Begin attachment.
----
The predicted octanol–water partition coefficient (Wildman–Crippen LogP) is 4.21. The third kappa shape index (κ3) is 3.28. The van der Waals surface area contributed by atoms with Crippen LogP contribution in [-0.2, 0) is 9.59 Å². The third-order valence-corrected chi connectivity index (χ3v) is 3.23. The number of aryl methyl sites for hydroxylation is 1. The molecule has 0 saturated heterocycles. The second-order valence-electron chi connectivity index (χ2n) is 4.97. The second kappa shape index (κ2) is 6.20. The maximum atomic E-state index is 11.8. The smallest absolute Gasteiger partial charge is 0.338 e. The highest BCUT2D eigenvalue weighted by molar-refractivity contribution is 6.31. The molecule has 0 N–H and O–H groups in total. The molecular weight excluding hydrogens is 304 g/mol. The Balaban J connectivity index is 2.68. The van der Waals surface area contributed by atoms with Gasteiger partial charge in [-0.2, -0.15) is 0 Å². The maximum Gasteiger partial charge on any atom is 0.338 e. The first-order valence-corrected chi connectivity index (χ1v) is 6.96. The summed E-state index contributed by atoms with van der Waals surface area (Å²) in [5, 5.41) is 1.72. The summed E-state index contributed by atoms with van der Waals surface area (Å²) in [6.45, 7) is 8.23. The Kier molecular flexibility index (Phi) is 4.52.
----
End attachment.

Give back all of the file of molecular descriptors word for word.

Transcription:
The predicted octanol–water partition coefficient (Wildman–Crippen LogP) is 4.21. The third kappa shape index (κ3) is 3.28. The van der Waals surface area contributed by atoms with Crippen LogP contribution in [-0.2, 0) is 9.59 Å². The third-order valence-corrected chi connectivity index (χ3v) is 3.23. The number of aryl methyl sites for hydroxylation is 1. The molecule has 0 saturated heterocycles. The second-order valence-electron chi connectivity index (χ2n) is 4.97. The second kappa shape index (κ2) is 6.20. The maximum atomic E-state index is 11.8. The smallest absolute Gasteiger partial charge is 0.338 e. The highest BCUT2D eigenvalue weighted by molar-refractivity contribution is 6.31. The molecule has 0 N–H and O–H groups in total. The molecular weight excluding hydrogens is 304 g/mol. The Balaban J connectivity index is 2.68. The van der Waals surface area contributed by atoms with Gasteiger partial charge in [-0.2, -0.15) is 0 Å². The maximum Gasteiger partial charge on any atom is 0.338 e. The first-order valence-corrected chi connectivity index (χ1v) is 6.96. The summed E-state index contributed by atoms with van der Waals surface area (Å²) in [5, 5.41) is 1.72. The summed E-state index contributed by atoms with van der Waals surface area (Å²) in [6.45, 7) is 8.23. The Kier molecular flexibility index (Phi) is 4.52.